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Accounting System  and Procedures, Continued.

     Indirect costs are those which cannot be identified to a particular
     primary center.  They must, therefore, be allocated to primary centers
     using a base that provides an equitable cost distribution.  The key
     here is the ability of the accounting system to segregate all costs
     into cost centers, which can be classified as direct or indirect, and
     to then identify or allocate them to a primary cost center.

         i  Internal Control

         Internal control is the means by which the accounting system is
     regulated.  It serves not only to verify that the numbers are accurate,
     but also to assure management that proper procedures are being followed
     with respect to receipts and disbursements.  Some of the elements of
     internal control are written procedures concerning how things are done
     and who has the responsibility for approving and for doing them,
     written approval at each major step of  the process and an internal audit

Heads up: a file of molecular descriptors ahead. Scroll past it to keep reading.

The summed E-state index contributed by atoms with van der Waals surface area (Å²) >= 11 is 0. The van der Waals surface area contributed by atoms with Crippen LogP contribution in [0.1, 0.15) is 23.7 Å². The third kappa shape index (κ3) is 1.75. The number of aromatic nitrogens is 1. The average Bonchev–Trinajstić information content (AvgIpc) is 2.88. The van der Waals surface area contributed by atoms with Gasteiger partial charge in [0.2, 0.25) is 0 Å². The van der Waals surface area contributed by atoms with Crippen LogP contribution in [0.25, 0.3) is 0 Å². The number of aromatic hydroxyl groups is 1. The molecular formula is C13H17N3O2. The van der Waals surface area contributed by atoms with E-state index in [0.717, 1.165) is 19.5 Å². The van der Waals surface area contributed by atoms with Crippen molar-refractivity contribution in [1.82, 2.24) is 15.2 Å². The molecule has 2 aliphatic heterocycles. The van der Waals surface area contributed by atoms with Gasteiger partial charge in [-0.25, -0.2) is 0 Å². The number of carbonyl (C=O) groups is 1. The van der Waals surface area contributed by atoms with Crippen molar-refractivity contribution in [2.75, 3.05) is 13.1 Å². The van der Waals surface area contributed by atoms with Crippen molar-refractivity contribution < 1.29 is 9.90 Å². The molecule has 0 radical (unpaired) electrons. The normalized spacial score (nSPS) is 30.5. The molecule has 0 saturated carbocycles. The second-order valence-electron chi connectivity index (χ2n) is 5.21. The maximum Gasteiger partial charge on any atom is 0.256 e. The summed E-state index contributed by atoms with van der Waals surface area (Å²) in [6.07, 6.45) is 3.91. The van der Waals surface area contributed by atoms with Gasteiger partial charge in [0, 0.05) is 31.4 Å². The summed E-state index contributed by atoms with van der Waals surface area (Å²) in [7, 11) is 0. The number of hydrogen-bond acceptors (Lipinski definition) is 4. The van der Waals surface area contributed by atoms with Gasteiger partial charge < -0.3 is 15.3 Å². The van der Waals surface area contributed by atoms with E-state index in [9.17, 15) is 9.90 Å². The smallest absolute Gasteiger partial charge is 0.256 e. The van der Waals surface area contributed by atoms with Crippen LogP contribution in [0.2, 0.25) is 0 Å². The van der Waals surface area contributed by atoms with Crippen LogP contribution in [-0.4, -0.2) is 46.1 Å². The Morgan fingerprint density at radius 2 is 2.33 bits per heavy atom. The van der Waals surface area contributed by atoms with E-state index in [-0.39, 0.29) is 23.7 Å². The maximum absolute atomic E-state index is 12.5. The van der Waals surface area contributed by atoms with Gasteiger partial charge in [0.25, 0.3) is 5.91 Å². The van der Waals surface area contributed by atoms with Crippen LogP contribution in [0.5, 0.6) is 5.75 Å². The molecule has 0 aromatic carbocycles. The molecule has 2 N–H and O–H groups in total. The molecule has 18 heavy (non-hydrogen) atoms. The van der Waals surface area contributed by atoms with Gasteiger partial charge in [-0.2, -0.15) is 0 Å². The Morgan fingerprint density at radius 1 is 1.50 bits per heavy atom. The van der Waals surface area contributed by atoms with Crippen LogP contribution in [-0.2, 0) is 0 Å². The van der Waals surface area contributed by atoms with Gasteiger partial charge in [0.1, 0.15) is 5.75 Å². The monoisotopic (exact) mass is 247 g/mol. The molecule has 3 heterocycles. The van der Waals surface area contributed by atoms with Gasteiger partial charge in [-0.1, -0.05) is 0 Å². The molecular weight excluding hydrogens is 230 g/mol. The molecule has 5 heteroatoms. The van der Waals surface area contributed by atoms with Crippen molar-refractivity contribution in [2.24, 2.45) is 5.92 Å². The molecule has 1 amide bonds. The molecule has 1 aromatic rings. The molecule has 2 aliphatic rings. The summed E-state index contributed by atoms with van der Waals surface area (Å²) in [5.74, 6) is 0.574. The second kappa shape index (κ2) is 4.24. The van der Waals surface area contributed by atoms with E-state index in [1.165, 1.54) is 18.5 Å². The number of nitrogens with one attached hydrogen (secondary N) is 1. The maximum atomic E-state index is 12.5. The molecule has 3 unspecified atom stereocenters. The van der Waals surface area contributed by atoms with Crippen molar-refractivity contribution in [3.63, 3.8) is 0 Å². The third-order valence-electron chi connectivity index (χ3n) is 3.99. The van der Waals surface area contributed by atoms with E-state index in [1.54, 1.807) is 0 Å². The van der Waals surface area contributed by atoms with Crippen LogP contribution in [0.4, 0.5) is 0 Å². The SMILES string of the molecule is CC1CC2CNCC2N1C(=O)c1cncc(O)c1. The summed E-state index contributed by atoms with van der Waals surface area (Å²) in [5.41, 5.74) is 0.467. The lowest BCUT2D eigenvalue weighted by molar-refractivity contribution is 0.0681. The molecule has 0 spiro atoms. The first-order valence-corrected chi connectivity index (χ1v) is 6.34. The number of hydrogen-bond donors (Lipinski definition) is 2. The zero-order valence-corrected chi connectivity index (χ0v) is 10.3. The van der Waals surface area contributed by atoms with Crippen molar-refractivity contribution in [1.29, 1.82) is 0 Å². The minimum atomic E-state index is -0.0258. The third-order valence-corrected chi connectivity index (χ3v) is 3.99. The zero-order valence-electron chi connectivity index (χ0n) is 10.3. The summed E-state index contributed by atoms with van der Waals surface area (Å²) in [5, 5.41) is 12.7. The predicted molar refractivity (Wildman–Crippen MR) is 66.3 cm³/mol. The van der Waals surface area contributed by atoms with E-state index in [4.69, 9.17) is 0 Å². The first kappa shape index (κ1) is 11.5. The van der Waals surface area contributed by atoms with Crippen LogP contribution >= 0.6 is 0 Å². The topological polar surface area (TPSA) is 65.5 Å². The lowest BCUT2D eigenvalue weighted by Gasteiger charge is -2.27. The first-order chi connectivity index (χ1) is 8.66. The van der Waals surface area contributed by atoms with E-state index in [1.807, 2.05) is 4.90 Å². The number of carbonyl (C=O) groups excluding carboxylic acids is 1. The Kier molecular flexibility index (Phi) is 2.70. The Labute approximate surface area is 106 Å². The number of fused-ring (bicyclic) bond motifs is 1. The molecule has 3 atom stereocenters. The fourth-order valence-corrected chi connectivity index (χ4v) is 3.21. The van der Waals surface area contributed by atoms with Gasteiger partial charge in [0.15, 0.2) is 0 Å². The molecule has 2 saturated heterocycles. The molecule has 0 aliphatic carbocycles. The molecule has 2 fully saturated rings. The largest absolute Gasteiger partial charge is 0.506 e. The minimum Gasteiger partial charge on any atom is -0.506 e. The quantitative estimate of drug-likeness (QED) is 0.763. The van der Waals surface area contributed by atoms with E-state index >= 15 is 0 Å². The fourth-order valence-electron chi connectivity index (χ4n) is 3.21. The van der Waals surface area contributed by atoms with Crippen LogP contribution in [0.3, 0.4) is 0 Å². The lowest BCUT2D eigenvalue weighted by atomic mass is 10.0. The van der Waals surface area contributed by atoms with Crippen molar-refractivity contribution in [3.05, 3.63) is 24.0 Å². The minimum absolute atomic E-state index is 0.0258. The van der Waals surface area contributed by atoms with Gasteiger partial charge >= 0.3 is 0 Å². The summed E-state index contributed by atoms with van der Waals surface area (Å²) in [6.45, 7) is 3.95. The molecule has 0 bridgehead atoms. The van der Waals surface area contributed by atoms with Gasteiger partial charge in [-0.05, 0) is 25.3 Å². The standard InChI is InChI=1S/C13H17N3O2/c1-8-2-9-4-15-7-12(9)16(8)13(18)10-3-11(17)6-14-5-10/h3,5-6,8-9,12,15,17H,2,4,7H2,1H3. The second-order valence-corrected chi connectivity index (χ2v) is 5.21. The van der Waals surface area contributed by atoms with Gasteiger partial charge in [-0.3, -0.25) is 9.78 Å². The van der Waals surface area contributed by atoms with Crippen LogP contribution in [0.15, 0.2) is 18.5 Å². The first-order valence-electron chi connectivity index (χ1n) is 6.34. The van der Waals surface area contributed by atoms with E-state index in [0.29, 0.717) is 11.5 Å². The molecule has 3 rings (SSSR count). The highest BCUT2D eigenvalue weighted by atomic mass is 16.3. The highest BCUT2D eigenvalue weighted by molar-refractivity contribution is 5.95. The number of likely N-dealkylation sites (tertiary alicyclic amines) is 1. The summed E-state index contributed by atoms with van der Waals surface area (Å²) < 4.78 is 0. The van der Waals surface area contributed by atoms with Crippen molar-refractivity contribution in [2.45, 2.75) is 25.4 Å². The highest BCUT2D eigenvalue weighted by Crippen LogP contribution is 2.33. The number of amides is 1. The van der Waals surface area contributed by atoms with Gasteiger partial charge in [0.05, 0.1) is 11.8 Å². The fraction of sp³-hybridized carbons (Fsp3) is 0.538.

to verify that the procedures are being followed.  For example, the
     disbursing function might require that  an invoice be attached to a copy
     of the purchase order and receiving report and be initialed for payment
     by the supervisor of the department that purchased the goods before any
     funds can be disbursed.  This procedure would then be audited at least
     once a year by examining invoices at random to see if the copies had
     been attached and the invoice initialed.

         Internal controls may be implemented differently for each grantee,
     but each grantee should have controls which act to check the functioning
     of the system automatically and which insure that all major transactions,
     expecially those concerned with cash, have checks and balances on the
     individuals involved.  It should also be remembered that contractors hired
     by the grantee should be supervised, not only with respect to their work,